Yet the similarities end there, and the differences become more prominent. Most films noir embody a pessimistic fatalism, peopled as they are by evil villains and anti-heroes, victimised dames and femmes fatale, all of whom generally meet with despondent ends. The depiction of a bleak universe with more evil in it than good, and of powerless individuals who seem fated to take the actions that are most likely to lead to their demise, mark film noir as perhaps the most nihilistic of genres. Similarly to tragedy, we often can anticipate these characters inevitable fall long before it actually occurs. But the protagonists of film noir are not tragic, because they typically lack both the nobility of character and freedom of choice that is necessary for the attainment of such a lofty status. Victims of their nature, and destined to fail despite their persistence, they meet their fates helplessly, like deer in the headlights (e.g., Robert Mitchum in Out of the Past, 1947, or Jack Nicholson in Chinatown, 1974).

Glenn Ford’s character simply doesn’t fit the above description. While we suffer through the extremity of his grief, and question his lust for revenge, we always feel that Dave retains his freedom of choice. The vast majority of film noir protagonists are of ambiguous moral character, but Dave remains a relatively straight arrow throughout. When he returns to Debby after failing to kill the widow Duncan, she correctly observes that, if Dave could have killed Duncan in cold blood, he would have been no different than Lee Marvin’s Vince Stone (who would have relished squeezing the life out of her). At the film’s climax, when he gets the chance to shoot a disarmed Stone, he simply arrests his quarry. It is that essential difference between Stone and Bannion that earns him the moral capital to claim the role of hero. Unlike Joe Wilson, he is not consumed by his vendetta.

Furthermore, there are many other good citizens that step up to the plate to help. His original informant sacrificed her life to tell Detective Duncan’s side of the story. A crippled secretary risked losing her job by identifying mob boss Lagana’s henchman. His brother-in-law, along with a few Army buddies, stand armed guard for his daughter when she is targeted. Both his commanding officer (who warned him off the case in the first place) and his old partner help Dave in the final shootout, on their own time and against the dictates of City Hall. Finally, Debby gives her life to expose Lagana and bring down Stone, and one is left with the impression that Bertha Duncan’s documents spelled the end not just of the mob boss, but of the indicted corrupt city officials as well.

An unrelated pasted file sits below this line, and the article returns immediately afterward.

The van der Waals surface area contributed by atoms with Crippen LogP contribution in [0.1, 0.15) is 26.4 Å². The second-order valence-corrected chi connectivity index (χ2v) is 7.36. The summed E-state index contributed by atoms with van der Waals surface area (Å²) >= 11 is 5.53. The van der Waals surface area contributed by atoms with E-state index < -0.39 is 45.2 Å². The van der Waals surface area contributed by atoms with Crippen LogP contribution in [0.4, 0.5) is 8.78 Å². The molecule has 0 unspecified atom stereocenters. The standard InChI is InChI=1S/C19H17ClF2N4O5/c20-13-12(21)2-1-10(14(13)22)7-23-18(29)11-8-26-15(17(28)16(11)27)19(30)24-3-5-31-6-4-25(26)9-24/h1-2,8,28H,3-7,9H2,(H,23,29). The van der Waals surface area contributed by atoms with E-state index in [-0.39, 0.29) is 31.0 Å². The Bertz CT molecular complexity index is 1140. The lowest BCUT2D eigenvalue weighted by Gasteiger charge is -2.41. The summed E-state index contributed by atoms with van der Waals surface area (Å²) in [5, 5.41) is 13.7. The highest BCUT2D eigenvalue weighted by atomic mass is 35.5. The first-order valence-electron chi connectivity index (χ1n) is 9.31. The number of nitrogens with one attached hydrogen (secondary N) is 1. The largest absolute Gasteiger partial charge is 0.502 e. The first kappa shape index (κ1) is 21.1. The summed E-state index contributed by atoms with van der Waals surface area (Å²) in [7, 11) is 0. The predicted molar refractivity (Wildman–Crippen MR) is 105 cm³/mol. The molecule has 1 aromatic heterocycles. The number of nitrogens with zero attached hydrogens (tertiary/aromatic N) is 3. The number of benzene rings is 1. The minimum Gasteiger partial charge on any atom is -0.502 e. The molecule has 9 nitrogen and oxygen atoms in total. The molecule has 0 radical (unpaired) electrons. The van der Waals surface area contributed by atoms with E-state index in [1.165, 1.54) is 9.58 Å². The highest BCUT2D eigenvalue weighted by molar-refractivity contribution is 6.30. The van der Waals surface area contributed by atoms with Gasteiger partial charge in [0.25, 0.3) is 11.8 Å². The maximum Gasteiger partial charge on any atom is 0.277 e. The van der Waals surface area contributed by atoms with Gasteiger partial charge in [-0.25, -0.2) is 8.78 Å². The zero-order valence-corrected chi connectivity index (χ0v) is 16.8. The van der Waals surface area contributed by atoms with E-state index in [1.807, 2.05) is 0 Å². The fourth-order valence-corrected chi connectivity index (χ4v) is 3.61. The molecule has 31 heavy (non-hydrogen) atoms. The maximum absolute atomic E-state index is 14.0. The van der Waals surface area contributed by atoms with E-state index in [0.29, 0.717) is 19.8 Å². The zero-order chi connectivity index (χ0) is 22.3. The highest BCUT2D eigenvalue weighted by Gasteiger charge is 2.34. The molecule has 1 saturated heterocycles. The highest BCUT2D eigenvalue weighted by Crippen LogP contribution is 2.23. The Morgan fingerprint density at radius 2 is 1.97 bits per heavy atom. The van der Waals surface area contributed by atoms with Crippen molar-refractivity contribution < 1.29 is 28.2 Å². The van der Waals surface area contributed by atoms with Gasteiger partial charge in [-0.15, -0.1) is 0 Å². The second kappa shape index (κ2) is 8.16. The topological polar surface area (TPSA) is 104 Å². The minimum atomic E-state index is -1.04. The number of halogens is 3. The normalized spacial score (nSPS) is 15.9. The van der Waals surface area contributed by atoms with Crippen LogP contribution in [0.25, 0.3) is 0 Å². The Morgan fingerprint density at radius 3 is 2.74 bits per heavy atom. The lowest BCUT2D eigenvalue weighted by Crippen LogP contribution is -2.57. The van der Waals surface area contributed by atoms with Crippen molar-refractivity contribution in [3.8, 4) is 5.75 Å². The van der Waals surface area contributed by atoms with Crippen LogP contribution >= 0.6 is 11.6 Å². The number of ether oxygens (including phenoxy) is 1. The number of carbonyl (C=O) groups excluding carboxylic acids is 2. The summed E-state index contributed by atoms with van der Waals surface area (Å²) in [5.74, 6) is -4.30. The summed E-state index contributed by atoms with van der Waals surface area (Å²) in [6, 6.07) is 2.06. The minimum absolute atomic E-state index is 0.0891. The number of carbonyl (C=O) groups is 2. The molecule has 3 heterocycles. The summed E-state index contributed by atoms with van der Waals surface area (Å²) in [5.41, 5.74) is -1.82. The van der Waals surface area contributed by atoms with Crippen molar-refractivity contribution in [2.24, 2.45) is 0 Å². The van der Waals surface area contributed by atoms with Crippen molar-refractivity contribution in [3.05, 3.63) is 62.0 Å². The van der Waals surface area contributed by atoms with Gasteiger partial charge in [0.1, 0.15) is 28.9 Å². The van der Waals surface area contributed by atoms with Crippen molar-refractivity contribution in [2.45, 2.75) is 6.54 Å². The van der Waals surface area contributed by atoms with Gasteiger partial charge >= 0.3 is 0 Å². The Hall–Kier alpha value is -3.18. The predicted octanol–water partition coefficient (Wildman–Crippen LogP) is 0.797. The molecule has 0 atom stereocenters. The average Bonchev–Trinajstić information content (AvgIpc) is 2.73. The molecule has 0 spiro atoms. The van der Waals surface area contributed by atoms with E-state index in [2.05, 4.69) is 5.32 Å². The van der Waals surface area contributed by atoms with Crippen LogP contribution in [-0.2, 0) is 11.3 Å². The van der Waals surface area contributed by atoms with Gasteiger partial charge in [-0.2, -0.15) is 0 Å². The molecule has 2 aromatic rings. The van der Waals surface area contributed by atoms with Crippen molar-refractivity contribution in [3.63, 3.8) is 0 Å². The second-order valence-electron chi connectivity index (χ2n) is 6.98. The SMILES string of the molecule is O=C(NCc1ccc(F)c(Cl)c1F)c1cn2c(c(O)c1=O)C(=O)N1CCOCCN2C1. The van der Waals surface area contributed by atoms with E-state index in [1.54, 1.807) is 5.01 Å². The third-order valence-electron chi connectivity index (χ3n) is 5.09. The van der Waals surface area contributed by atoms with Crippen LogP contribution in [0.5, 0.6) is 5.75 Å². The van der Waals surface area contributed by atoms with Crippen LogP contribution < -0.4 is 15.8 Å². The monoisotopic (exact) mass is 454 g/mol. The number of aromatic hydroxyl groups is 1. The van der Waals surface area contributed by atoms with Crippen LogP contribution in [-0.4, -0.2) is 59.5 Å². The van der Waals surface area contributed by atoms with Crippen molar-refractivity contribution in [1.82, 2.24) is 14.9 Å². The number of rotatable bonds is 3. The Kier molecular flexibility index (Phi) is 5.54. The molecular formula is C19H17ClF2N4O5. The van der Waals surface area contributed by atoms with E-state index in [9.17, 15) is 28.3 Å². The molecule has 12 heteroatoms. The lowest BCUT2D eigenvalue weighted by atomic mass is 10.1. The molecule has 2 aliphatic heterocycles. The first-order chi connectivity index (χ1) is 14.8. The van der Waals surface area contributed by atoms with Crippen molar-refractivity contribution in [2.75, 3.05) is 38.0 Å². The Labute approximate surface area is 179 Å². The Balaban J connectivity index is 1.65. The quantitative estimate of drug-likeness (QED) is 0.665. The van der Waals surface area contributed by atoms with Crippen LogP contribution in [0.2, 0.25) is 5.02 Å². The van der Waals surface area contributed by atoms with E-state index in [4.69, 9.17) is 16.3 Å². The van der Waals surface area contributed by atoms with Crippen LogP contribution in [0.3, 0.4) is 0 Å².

The most uncharacteristic aspect of The Big Heat, then, is that it ends happily, with our hero being recognised as such, and social order having been restored. In that sense it has more in common with traditional detective stories than with films noir, which usually end with their main characters crushed beneath the wheel of existence.

About The Author

Dan Shaw is Professor of Philosophy at Lock Haven University of Pennsylvania, USA, edits the print journal Film and Philosophy and is co-editor, with Steven Jay Schneider, of Dark Thoughts: Philosophic Reflections on Cinematic Horror (2003, Scarecrow Press).